18. Phipps JB., et al. “Iontophoretic delivery of model inorganic and drug ions”. Journal of Pharmaceutical Sciences 78 (1989): 365-369.
  19. Riviere JE., et al. “Determination of lidocaine concentrations in skin after transdermal iontophoresis: effects of vasoactive drugs”. Pharmaceutical Research 9 (1992): 211-214.
  20. Runeson L and Haker E. “Iontophoresis with cortisone in the treatment of lateral epicondylalgia (tennis elbow)—a double-blind study”. Scandinavian Journal of Medicine and Science in Sports 12 (2002): 136-142.
  21. Smutok MA., et al. “Failure to detect dexamethasone phosphate in the local venous blood postcathodic lontophoresis in humans”. Journal of Orthopaedic and Sports Physical Therapy 32 (2002): 461-468.
  22. Stahl M., et al. “Human microdialysis”. Current Pharmaceutical Biotechnology 3 (2002): 165-178.
  23. Stefanou A., et al. “A randomized study comparing corticosteroid injection to corticosteroid iontophoresis for lateral epicondylitis”. Journal of Hand Surgery (American Volume) 37 (2012): 104-109.
  24. Blackford J., et al. “Iontophoresis of dexamethasone-phosphate into the equine tibiotarsal joint”. Journal of Veterinary Pharmacology and Therapeutics 23 (2000): 229-236.
  25. Coglianese M., et al. “Microdialysis and delivery of iontophoresis-driven lidocaine into the human gastrocnemius muscle”. Journal of Athletic Training 46 (2011): 270-276.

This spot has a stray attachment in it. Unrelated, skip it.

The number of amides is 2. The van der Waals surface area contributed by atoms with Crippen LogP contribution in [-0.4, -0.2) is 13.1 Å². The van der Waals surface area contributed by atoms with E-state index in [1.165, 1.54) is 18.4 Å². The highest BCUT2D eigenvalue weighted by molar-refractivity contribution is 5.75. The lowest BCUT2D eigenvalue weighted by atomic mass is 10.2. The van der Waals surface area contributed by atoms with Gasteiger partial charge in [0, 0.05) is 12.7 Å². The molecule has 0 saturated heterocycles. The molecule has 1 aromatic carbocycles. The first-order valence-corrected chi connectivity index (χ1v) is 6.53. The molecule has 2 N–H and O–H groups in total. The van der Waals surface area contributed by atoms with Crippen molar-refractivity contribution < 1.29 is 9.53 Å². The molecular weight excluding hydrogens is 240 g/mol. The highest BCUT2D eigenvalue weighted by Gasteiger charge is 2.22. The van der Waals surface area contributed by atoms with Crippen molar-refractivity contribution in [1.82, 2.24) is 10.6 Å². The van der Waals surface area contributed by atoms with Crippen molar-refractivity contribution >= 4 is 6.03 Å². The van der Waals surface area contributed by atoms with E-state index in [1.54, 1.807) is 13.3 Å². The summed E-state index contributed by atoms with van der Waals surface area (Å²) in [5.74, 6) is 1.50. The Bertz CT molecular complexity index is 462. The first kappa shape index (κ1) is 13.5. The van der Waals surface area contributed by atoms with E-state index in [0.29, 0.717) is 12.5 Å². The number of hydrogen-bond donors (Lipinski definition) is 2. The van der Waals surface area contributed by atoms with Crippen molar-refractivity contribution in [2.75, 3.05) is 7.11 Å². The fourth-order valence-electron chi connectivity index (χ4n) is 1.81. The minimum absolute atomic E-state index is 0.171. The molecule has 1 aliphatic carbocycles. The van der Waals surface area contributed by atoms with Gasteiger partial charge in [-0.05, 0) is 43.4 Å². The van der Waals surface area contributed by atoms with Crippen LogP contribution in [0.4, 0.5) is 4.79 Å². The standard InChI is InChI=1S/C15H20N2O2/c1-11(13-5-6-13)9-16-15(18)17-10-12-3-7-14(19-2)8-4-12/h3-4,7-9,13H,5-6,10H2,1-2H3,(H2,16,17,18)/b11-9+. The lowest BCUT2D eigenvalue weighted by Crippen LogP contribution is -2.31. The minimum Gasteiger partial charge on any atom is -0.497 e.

26. Draper DO., et al. “Absorption of iontophoresis-driven 2% lidocaine with epinephrine in the tissues at 5 mm below the surface of the skin”. Journal of Athletic Training 46 (2011): 277-281.
  27. Grossmann M., et al. “The effect of iontophoresis on the cutaneous vasculature: evidence for current-induced hyperemia”. Microvascular Research 50 (1995): 444-452.
  28. Gurney AB and Wascher DC. “Absorption of dexamethasone sodium phosphate in human connective tissue using iontophoresis”. American Journal of Sports Medicine 36 (2008): 753-759.
  29. Gurney B., et al. “The effect of skin thickness and time in the absorption of dexamethasone in human tendons using iontophoresis”. Journal of Orthopaedic and Sports Physical Therapy 38 (2008): 238-245.
  30. Guy RH., et al. “Iontophoresis: electrorepulsion and electroosmosis”. Journal of Control Release 64 (2000): 129-132.
  31. Heiss JD., et al. “Mechanism of dexamethasone suppression of brain tumor-associated vascular permeability in rats. Involvement of the glucocorticoid receptor and vascular permeability factor”. Journal of Clinical Investigation 98 (1996): 1400-1408.
  32. Hong SU., et al. “Pharmacological evaluation of five novel dexamethasone heneicosoic (21) acid derivatives”. Drugs Under Experimental and Clinical Research 15 (1989): 511-520.
  33. James MP., et al. “Percutaneous iontophoresis of prednisolone - a pharmacokinetic study”. Clinical and Experimental Dermatology 11 (1986): 54-61.